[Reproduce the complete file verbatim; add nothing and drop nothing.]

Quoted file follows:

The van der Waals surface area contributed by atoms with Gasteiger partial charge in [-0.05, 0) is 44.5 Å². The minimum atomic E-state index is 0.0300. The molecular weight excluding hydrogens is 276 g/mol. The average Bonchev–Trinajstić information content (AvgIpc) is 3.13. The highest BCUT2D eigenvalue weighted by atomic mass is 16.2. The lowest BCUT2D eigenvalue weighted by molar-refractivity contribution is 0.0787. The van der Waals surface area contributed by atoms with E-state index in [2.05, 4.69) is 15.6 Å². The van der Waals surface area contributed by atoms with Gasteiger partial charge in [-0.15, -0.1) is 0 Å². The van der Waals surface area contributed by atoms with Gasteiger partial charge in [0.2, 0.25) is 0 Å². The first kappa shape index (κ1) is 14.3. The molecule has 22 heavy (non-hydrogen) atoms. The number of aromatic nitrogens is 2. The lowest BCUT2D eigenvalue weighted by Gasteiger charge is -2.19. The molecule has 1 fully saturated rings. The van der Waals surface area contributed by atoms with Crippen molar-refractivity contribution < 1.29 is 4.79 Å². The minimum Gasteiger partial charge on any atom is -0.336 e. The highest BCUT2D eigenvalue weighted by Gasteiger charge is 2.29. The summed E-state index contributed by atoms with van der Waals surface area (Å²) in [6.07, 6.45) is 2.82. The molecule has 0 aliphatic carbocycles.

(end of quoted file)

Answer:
The van der Waals surface area contributed by atoms with Gasteiger partial charge in [-0.05, 0) is 44.5 Å². The minimum atomic E-state index is 0.0300. The molecular weight excluding hydrogens is 276 g/mol. The average Bonchev–Trinajstić information content (AvgIpc) is 3.13. The highest BCUT2D eigenvalue weighted by atomic mass is 16.2. The lowest BCUT2D eigenvalue weighted by molar-refractivity contribution is 0.0787. The van der Waals surface area contributed by atoms with E-state index in [2.05, 4.69) is 15.6 Å². The van der Waals surface area contributed by atoms with Gasteiger partial charge in [-0.15, -0.1) is 0 Å². The van der Waals surface area contributed by atoms with Gasteiger partial charge in [0.2, 0.25) is 0 Å². The first kappa shape index (κ1) is 14.3. The molecule has 22 heavy (non-hydrogen) atoms. The number of aromatic nitrogens is 2. The lowest BCUT2D eigenvalue weighted by Gasteiger charge is -2.19. The molecule has 1 fully saturated rings. The van der Waals surface area contributed by atoms with Crippen molar-refractivity contribution < 1.29 is 4.79 Å². The minimum Gasteiger partial charge on any atom is -0.336 e. The highest BCUT2D eigenvalue weighted by Gasteiger charge is 2.29. The summed E-state index contributed by atoms with van der Waals surface area (Å²) in [6.07, 6.45) is 2.82. The molecule has 0 aliphatic carbocycles.